Early Metaphorical Communication: Farsi-Speaking Children Beginning to Learn Proverbs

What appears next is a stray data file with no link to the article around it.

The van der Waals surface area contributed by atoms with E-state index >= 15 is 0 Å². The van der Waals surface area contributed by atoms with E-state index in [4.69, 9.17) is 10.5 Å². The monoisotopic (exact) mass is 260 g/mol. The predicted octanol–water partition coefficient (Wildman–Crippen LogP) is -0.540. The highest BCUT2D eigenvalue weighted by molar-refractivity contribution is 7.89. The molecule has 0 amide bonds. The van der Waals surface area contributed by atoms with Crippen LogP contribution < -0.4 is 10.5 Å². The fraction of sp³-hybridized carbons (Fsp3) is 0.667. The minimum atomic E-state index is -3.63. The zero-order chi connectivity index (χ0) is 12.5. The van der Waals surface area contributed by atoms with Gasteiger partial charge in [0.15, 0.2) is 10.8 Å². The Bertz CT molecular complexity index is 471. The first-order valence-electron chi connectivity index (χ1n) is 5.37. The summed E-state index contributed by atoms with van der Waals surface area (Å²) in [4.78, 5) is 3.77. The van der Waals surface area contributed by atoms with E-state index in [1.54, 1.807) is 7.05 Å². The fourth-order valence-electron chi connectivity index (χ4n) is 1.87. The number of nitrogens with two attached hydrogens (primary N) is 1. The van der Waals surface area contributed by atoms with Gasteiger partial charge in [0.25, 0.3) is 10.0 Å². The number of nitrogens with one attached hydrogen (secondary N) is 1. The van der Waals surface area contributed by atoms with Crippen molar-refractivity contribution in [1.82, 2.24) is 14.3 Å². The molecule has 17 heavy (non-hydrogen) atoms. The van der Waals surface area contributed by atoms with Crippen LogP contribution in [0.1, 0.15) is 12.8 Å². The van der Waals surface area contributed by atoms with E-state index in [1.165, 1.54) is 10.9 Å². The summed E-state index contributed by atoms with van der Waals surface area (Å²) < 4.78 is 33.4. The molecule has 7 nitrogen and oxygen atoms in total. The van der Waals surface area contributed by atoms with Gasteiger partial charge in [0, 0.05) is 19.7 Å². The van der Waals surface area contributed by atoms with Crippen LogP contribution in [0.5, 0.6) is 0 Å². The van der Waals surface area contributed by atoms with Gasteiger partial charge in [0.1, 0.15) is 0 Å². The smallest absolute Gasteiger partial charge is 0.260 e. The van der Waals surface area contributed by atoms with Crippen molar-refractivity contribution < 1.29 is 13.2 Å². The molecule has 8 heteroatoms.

Dominant trends of studies on child language and communication have been traditionally concerned with early words and syntax. Little attention has been paid to the emergence of metaphorical and discursive aspects of child language. However, beyond the scope of formal linguistics and traditional cognitive psychology, nonliteral language use is an integral aspect of language acquisition that needs to be dealt with in child language research. This study explores the emergence of proverbs (as complex instances of nonliteral communication) in the language of 6 and 8-year-old Farsi speaking children in two primary schools in Tehran. It is observed that the participants’ knowledge of common Farsi proverbs is beyond the expectations that may be hypothesized based on the existing thin body of literature on proverbs in children’s communication. This relatively early emergence of proverbs in the language of Farsi speaking children and its possible interpretations are discussed in this article.